A significant ridge of high pressure will settle over the eastern two-thirds of the United States to start the new week. High pressure indicates sinking air, which makes it difficult for clouds to form, thus limiting the development of precipitation. This translates to is very beautiful weather. Pressures will max out at 1035 millibars over New England, which means that the bubble of high pressure is very strong.

High Pressure Set Up

High pressure spins clockwise, so on the eastern side of the high pressure there will be a northerly component to the wind. Up north over Canada is where the cold air is locked in, so some of that cooler air will be drawn into the eastern third of the country on Monday. As the high pressure center gradually shifts to the east, the northerly flow will become cut-off. Therefore Tuesday will be milder, with temperatures of 5 degrees above average for the Eastern seaboard. By Wednesday, the high pressure will move offshore. Winds will shift to the south, leading to a warmer flow. Temperatures on Wednesday will be nice and mild, ranging from 5 to 15 degrees above normal for the large majority of the nation.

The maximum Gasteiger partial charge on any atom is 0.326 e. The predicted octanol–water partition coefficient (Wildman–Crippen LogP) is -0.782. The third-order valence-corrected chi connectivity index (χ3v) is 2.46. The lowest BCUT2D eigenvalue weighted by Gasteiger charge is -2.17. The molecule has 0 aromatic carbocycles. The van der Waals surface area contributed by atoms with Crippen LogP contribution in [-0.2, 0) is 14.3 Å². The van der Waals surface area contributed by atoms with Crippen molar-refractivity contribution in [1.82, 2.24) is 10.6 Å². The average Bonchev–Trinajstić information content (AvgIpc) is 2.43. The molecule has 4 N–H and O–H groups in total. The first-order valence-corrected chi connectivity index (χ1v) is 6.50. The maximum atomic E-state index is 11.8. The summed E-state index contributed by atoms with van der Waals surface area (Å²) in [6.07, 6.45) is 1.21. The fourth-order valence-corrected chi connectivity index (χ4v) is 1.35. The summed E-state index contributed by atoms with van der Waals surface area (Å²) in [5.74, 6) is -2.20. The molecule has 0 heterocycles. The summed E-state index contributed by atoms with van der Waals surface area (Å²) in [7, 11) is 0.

The warmest air associated with this high pressure will occur on Monday for the central Plains and Rockies. Temperatures for this large area will range from 25 to 35 degrees above average, and there is even the potential for a few locations to top off at positive 40 degree temperature anomalies. Below, the operational European model forecasts the very expanse heat:

12z ECMWF Model Temperature Anomaly

If you’re a fan of the warmer temperatures, enjoy this week’s weather, because changes are coming fast. I discuss the changes for mid-December here.

Author

Jackson is Head of Content at WeatherOptics and produces several forecasts and manages all social media platforms. Previously, Jackson forecasted local weather for southwestern Connecticut, founding his website, Jackson's Weather, in the March of 2015. He is currently studying Meteorology and Broadcast Journalism as the University of Miami.

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